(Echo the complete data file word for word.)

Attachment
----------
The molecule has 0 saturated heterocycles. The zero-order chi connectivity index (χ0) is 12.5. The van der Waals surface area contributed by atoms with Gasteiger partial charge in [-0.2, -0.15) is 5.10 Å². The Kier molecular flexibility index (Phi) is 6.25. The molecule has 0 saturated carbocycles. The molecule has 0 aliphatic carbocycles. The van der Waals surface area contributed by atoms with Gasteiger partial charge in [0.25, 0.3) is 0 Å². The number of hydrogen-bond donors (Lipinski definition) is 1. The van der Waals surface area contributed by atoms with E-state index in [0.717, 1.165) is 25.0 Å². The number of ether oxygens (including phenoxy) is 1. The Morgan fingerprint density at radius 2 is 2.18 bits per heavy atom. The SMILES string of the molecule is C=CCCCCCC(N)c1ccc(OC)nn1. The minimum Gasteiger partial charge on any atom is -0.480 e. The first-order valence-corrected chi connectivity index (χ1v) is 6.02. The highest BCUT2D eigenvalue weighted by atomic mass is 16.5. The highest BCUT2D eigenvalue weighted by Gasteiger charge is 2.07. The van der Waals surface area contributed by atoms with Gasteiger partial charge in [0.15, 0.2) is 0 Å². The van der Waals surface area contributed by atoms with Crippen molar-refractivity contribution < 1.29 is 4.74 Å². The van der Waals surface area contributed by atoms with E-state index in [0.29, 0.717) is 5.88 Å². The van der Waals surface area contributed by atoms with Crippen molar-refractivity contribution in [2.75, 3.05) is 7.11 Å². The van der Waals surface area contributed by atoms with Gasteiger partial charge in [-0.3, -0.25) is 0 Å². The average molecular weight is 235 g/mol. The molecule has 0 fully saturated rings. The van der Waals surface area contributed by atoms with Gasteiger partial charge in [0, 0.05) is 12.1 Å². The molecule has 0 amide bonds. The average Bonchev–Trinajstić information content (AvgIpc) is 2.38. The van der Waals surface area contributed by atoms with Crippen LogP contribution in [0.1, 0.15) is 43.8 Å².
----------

The molecule has 0 saturated heterocycles. The zero-order chi connectivity index (χ0) is 12.5. The van der Waals surface area contributed by atoms with Gasteiger partial charge in [-0.2, -0.15) is 5.10 Å². The Kier molecular flexibility index (Phi) is 6.25. The molecule has 0 saturated carbocycles. The molecule has 0 aliphatic carbocycles. The van der Waals surface area contributed by atoms with Gasteiger partial charge in [0.25, 0.3) is 0 Å². The number of hydrogen-bond donors (Lipinski definition) is 1. The van der Waals surface area contributed by atoms with E-state index in [0.717, 1.165) is 25.0 Å². The number of ether oxygens (including phenoxy) is 1. The Morgan fingerprint density at radius 2 is 2.18 bits per heavy atom. The SMILES string of the molecule is C=CCCCCCC(N)c1ccc(OC)nn1. The minimum Gasteiger partial charge on any atom is -0.480 e. The first-order valence-corrected chi connectivity index (χ1v) is 6.02. The highest BCUT2D eigenvalue weighted by atomic mass is 16.5. The highest BCUT2D eigenvalue weighted by Gasteiger charge is 2.07. The van der Waals surface area contributed by atoms with Gasteiger partial charge in [0.15, 0.2) is 0 Å². The van der Waals surface area contributed by atoms with Crippen molar-refractivity contribution < 1.29 is 4.74 Å². The van der Waals surface area contributed by atoms with E-state index in [0.29, 0.717) is 5.88 Å². The van der Waals surface area contributed by atoms with Crippen molar-refractivity contribution in [2.75, 3.05) is 7.11 Å². The van der Waals surface area contributed by atoms with Gasteiger partial charge in [-0.3, -0.25) is 0 Å². The average molecular weight is 235 g/mol. The molecule has 0 fully saturated rings. The van der Waals surface area contributed by atoms with Gasteiger partial charge in [0, 0.05) is 12.1 Å². The molecule has 0 amide bonds. The average Bonchev–Trinajstić information content (AvgIpc) is 2.38. The van der Waals surface area contributed by atoms with Crippen LogP contribution in [0.1, 0.15) is 43.8 Å².